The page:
Downtown Church honors architect Claude Braganza | People
The name of a Memphis architect will be remembered in perpetuity by those visiting St. Patrick Community Outreach, Inc. at 4th Street and Pontotoc Avenue in Downtown Memphis.
It's an appropriate honor for Claude Braganza, who designed the center building as well as the elementary school located behind St. Patrick Catholic Church.
Braganza's widow, Astrid, received a bouquet of flowers as St. Patrick Pastor Rev. Timothy Sullivan blessed the space in memory of the gifted architect.
"Claude Braganza was a man of great generosity and love," said long time friend Ray Terry. Braganza, a native of Bombay, India, was the youngest of 11 children.
He graduated from St. Xavier College and the JJ School of Art in Bombay and then attended the University of Liverpool where he took a bachelor's degree in architecture.
Braganza immigrated to the US and lived in Nashville briefly before moving to Memphis in 1960.
Because of his dark complexion, Terry said "Claude knew from personal experience how African Americans felt when the subject of racial prejudice was discussed."
Terry, a retired Memphis director of the Equal Employment Opportunity Commission in Memphis, said "Claude experienced denial of service in some public places as a result of his skin color."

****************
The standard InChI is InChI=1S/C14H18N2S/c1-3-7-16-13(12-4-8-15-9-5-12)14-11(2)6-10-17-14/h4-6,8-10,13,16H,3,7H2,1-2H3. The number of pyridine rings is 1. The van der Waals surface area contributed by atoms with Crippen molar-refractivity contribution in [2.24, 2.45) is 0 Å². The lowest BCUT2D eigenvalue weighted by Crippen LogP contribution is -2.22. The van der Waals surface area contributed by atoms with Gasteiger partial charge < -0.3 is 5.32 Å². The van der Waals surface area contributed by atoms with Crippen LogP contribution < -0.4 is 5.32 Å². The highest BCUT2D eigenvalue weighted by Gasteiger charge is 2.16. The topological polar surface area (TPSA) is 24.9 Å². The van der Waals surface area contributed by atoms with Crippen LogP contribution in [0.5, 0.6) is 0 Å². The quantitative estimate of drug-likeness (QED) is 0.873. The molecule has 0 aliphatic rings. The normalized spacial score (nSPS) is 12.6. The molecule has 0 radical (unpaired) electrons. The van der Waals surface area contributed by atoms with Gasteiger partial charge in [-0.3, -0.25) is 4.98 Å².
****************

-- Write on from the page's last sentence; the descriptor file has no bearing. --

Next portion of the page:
Yet Braganza persevered in his work as a professional and community volunteer.
Braganza worked with noted Memphis architect Walk C. Jones and Gassner Nathan and helped design First Tennessee Bank's Downtown headquarters as well as Temple Israel in East Memphis.
In 1977, he was a founding partner of BWB Architects and dove headfirst into designing numerous Holiday Inns across the country as well as elderly housing complexes for the Good Samaritan group. Braganza's largest project was the Harrah's Marina Casino in Atlantic City, NJ which was featured in Architectural Record.
In 1988, Braganza formed Braganza Associates and designed projects for Baptist Memorial Hospital, Clorox, Papa Johns, Delta Faucets and Sacred Heart School in north Mississippi.
Generous with his time and gifts for design, Braganza helped the founding Bishop of the Catholic Diocese of Memphis, Carroll Dozier, with all kinds of projects when Dozier went to work as Bishop in 1971.
Longtime members of St. Patrick Church, the Braganza family helped focus the mission of the small parish on the impoverished neighborhood in the 38126 zip code, the city's poorest. Claude and Astrid Braganza had two children, Brian and Miriam.
The family's photograph will hang in the Claude Braganza room at St. Patrick Community Outreach where the designer spent so many years sharing his smile and big heart.